Residues) that was under discussion was not included, and an electronic working group, led by Brazil and Australia, was created for further
discussion on what such a form might look like and how it might be implemented by CCRVDF. A physical working group meeting is planned
just prior to the 21st Session.
The Committee considered the report of the electronic Working Group on proposed draft sampling plans for residue control for aquatic animal
products and derived edible products of aquatic origin (Table C, Annex B of CAC/GL 71-2009), and the report of an intersession working group,
both led by the United States. The Committee agreed to advance the proposed draft Sampling Plan to the 35th Session of the CAC for
adoption at Step 5/8.
The Committee considered the reports of the electronic Working Group on the policy for the establishment of MRLs or other limits for honey
and the electronic Working Group on guidelines on performance characteristics for multi-residue methods (Appendix to CAC/GL 71-2009).
The Committee agreed to continue work on guidances for honey and for multi-residue analytical methods through electronic Working Groups,
but with direction to refine and focus the product guidelines. Honey will be chaired by the United Kingdom, and multi-residue analytical
methods will be co-chaired by the United Kingdom and Canada. The United States will participate in these electronic working groups.
There will also be a physical working group on multi-residue methods prior to the 21st Session.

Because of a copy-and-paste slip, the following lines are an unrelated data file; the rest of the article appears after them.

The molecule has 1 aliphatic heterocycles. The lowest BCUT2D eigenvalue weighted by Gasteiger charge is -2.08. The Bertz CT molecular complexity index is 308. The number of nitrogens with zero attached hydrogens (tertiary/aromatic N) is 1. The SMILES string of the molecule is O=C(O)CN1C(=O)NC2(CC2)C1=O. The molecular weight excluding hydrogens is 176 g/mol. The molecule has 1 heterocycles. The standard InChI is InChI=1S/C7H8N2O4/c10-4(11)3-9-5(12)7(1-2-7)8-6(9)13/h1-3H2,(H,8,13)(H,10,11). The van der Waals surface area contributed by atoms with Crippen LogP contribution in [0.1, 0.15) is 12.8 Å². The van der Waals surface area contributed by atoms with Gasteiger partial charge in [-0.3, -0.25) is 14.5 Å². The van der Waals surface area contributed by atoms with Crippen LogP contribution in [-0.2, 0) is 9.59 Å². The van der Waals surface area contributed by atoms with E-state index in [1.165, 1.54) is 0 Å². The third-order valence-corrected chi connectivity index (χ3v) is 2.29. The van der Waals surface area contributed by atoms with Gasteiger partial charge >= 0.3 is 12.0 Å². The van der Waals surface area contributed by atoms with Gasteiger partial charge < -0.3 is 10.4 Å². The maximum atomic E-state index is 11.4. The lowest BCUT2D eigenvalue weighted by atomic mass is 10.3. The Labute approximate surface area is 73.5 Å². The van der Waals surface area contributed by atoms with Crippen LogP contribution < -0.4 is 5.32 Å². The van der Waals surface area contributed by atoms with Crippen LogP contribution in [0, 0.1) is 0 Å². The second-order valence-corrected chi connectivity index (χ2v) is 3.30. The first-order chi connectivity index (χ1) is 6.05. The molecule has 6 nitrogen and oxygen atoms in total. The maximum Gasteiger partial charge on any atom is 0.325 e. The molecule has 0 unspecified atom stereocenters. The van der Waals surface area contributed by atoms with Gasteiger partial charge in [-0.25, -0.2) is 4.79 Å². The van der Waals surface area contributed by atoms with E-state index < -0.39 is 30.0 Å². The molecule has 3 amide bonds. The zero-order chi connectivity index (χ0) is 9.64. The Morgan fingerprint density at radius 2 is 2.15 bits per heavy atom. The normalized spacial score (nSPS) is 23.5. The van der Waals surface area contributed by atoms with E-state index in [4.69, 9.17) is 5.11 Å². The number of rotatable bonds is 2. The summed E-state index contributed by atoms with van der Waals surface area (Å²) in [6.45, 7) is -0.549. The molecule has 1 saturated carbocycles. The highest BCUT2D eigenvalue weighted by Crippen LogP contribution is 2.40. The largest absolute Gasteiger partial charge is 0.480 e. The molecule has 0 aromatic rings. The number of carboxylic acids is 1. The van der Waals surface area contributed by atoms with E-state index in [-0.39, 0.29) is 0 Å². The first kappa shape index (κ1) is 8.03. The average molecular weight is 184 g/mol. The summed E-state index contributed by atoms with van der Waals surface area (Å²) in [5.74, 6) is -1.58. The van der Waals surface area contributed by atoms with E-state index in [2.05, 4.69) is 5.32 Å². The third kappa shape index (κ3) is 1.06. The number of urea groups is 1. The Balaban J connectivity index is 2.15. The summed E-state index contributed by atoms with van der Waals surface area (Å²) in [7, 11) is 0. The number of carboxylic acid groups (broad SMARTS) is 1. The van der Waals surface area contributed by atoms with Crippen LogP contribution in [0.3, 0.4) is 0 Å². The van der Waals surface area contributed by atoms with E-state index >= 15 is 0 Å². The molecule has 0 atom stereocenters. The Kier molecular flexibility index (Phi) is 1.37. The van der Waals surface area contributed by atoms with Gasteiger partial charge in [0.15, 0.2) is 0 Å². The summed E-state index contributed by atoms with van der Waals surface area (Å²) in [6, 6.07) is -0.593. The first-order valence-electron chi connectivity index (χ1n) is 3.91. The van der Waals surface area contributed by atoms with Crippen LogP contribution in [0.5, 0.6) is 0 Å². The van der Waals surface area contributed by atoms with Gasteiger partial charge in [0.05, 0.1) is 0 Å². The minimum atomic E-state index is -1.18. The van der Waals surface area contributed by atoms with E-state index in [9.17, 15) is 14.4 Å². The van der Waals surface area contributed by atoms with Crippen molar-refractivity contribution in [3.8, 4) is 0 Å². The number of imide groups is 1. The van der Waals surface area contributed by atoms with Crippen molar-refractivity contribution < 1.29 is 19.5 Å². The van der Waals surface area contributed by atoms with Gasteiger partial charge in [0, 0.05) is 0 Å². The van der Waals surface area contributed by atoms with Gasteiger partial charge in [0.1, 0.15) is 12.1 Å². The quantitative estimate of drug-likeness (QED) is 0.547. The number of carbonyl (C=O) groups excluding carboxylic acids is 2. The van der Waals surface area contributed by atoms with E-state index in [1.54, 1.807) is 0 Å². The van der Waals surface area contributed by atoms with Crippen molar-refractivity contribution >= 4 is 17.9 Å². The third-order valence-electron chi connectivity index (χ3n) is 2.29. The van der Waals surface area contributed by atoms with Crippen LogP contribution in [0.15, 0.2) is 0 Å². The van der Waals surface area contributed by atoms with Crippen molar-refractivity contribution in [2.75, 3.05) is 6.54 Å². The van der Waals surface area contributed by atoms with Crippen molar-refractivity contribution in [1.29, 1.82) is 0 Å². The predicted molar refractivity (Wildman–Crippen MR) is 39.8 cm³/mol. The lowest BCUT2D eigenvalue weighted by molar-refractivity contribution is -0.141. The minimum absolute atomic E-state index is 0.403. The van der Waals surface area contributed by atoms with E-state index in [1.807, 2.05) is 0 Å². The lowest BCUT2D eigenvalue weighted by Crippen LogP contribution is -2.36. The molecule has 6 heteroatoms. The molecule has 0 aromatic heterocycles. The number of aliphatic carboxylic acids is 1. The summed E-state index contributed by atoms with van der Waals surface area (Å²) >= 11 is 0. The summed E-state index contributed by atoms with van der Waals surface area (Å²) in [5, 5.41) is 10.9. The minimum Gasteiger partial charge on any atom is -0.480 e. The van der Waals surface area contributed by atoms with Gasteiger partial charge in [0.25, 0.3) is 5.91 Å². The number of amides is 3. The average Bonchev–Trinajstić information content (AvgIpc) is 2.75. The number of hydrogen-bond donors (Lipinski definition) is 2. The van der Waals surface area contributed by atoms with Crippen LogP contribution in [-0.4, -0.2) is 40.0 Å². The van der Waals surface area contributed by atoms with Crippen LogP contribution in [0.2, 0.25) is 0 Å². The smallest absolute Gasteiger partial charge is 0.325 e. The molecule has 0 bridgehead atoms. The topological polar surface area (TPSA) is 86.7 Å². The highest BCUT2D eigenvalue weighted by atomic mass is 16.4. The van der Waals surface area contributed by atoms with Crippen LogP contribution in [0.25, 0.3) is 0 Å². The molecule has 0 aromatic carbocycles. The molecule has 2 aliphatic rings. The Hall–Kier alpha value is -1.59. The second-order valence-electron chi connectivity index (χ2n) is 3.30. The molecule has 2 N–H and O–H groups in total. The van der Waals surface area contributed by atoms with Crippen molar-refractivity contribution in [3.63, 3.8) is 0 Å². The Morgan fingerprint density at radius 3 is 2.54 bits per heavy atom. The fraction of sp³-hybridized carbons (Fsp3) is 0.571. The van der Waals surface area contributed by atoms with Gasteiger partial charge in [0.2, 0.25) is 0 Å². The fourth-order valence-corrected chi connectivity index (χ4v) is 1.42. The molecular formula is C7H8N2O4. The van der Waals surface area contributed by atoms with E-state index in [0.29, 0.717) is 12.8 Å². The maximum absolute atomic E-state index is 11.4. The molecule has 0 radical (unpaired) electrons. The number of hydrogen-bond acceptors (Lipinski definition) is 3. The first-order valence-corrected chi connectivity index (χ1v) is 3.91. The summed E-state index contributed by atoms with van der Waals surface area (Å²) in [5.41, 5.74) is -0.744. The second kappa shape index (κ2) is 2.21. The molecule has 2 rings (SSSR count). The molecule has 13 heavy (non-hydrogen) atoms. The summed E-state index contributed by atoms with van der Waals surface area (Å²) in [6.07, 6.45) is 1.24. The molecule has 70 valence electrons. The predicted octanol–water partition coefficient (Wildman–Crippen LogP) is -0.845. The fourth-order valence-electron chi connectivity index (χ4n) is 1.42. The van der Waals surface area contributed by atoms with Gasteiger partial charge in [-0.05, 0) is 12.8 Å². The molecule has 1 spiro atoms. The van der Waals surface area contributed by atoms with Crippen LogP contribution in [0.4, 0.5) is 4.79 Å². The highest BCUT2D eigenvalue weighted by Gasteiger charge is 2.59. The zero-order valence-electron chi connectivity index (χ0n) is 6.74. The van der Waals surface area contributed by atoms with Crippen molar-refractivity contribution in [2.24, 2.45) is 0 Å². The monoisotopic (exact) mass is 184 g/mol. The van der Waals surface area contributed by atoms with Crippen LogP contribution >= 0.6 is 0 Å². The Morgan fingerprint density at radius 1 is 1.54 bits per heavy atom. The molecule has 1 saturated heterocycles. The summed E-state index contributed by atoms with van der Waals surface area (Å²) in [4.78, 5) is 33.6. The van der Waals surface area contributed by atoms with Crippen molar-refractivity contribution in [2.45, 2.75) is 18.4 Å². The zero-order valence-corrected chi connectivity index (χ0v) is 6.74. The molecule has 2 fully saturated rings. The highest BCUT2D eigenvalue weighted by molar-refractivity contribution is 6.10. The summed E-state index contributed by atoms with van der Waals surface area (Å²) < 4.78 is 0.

The Committee agreed to circulate the questions posed by the electronic working group for comment.
The Committee agreed to establish a physical Working Group, led by Canada, to continue the work begun on extrapolation of data for the
development of MRLs based on the comments received. The United States will participate in this Working Group.
The Committee discussed additions to the priority list of veterinary drugs for JECFA evaluation as reported by the Priorities working group.
The Committee agreed to include gentian violet, lasalocid, phenylpyrazole, emamcetin benzoate, derquantel, monepantel, and apramycin in the
The Committee was sharply divided over the inclusion of zilpaterol HCl in the priority list, and could not come to consensus. Zilpaterol
is a beta-adrenergic agonist drug for use in cattle as a production aid. It is approved for use in the United States and a number of other
countries. The addition of this veterinary drug was strongly defended by a number of countries, most notably the United States and Brazil.
Zilpaterol's proposed addition to the priority list of veterinary drugs for evaluation by JECFA was strongly opposed by the European Union
and a number of other allied countries. A key rationale identified was that there would not likely be consensus and that the Committee